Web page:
Nitric Oxide Boosts Bemisia tabaci Performance Through the Suppression of Jasmonic Acid Signaling Pathway in Tobacco Plants

Yanan Xu, Cheng Qu, Xia Sun, Zhifei Jia, Ming Xue, Haipeng Zhao, Xuguo Zhou

Research output: Contribution to journalArticlepeer-review

4 Scopus citations

Abstract

The intimate relationships between plants and insects start with herbivory, which can be traced back to approximately 420 million year ago. Like many other relationships, a plant–insect interaction can be mutualistic, commensalistic, or antagonistic. Within antagonistic relationships, plants deploy inducible defense to insect phytophagy. Insects, however, can evade/suppress effectual plant defenses by manipulating plant defense signaling. Previously, we showed that the sweet potato whitefly, Bemisia tabaci, a global invasive insect pest, can suppress jasmonic acid (JA)-dependent defenses, thereby enhancing their performance on host plants. Given that nitric oxide (NO), a multifunctional signaling molecule, interacts closely with JA signaling pathway, we hypothesized that NO is involved in the suppression of JA defensive responses. Equipped with an integrated approach, we comprehensively examined this overarching hypothesis. We showed that: (1) tobacco plants responded to B. tabaci infestation by accumulating high levels of NO, (2) the exogenous application of sodium nitroprusside, a NO donor, in tobacco plants attracted B. tabaci adults and accelerated nymphal development, whereas plants treated with 2-(4-carboxyphenyl)-4,4,5,5-tetramethylimidazoline-1-oxyl-3-oxide (cPTIO), a NO scavenger, repelled B. tabaci adults and prolonged nymphal development, and, more importantly, (3) silencing of NO-associated protein 1, a gene associated with NO accumulation, and cPTIO application disrupted the B. tabaci-mediated suppression of JA in plants. Collectively, these results suggest that: (1) NO signaling is activated by B. tabaci infestation, (2) NO is involved in the suppression of JA-dependent plant defense, and, consequently, (3) NO improves B. tabaci performance on host plants. Our study reflects the remarkable arm race that co-evolved for millions of years between plants and insects and offers a potential novel target (nitric oxide) for the long-term sustainable management of this global invasive pest.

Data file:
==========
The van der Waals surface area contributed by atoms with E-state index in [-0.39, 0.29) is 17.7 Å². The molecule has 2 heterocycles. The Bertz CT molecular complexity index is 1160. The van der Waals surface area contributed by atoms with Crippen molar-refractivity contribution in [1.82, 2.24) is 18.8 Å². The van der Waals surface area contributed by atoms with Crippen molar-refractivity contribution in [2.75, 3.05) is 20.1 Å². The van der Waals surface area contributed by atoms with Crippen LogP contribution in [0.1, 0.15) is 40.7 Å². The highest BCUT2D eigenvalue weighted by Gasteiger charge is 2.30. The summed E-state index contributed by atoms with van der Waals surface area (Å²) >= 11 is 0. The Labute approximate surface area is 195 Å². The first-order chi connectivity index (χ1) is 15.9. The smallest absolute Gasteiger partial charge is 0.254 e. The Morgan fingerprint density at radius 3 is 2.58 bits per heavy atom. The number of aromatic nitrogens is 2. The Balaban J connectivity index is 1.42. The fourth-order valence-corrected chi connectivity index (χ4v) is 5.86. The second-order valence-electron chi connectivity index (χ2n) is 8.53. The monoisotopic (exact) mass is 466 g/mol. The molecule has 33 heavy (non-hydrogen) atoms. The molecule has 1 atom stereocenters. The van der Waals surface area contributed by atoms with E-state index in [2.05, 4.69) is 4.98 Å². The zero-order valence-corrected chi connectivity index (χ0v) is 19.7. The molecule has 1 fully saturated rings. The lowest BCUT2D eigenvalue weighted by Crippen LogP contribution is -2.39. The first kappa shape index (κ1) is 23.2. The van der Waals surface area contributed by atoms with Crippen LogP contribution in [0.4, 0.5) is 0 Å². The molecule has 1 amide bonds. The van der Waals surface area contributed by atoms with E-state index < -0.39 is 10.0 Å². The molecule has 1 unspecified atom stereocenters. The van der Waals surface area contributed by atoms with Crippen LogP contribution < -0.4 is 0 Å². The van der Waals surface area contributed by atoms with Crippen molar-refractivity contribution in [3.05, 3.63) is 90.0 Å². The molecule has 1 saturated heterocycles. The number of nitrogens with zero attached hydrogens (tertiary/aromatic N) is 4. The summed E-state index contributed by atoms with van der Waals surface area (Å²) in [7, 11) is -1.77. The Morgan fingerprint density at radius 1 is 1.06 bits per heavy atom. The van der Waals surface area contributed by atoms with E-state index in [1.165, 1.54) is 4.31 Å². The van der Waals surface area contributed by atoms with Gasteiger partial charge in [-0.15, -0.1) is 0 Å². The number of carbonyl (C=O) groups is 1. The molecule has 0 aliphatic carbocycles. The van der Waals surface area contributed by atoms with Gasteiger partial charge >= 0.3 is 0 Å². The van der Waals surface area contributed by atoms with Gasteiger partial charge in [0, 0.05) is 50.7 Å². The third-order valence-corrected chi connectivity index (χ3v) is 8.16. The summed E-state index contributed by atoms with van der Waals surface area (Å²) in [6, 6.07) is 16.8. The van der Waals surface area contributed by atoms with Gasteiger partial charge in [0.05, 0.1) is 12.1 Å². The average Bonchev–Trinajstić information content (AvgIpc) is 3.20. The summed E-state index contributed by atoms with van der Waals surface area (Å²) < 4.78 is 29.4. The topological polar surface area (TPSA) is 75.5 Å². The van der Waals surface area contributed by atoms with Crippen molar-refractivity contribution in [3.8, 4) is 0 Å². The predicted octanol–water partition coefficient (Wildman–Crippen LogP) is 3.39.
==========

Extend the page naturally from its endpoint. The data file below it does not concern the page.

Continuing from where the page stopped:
Original languageEnglish
Article number847
JournalFrontiers in Physiology
Volume11
DOIs
StatePublished - Jul 22 2020

Bibliographical note

Funding Information:
The authors are grateful to the Department of Plant Pathology, Nanjing Agricultural University, for providing tobacco seeds and gene silencing vectors and all the members of the Plant Disease Prevention Laboratory for technical assistance. The authors also thank the reviewers for their constructive comments and suggestions. Funding. This work was financially supported by the National Natural Science Foundation of China (31701799) and Shandong Modern Agricultural Industry Technology System (SDAIT05-022-08).

Publisher Copyright:
© Copyright © 2020 Xu, Qu, Sun, Jia, Xue, Zhao and Zhou.

Keywords

  • Bemisia tabaci
  • jasmonic acid
  • nitric oxide
  • plant defense
  • tobacco

ASJC Scopus subject areas

  • Physiology
  • Physiology (medical)

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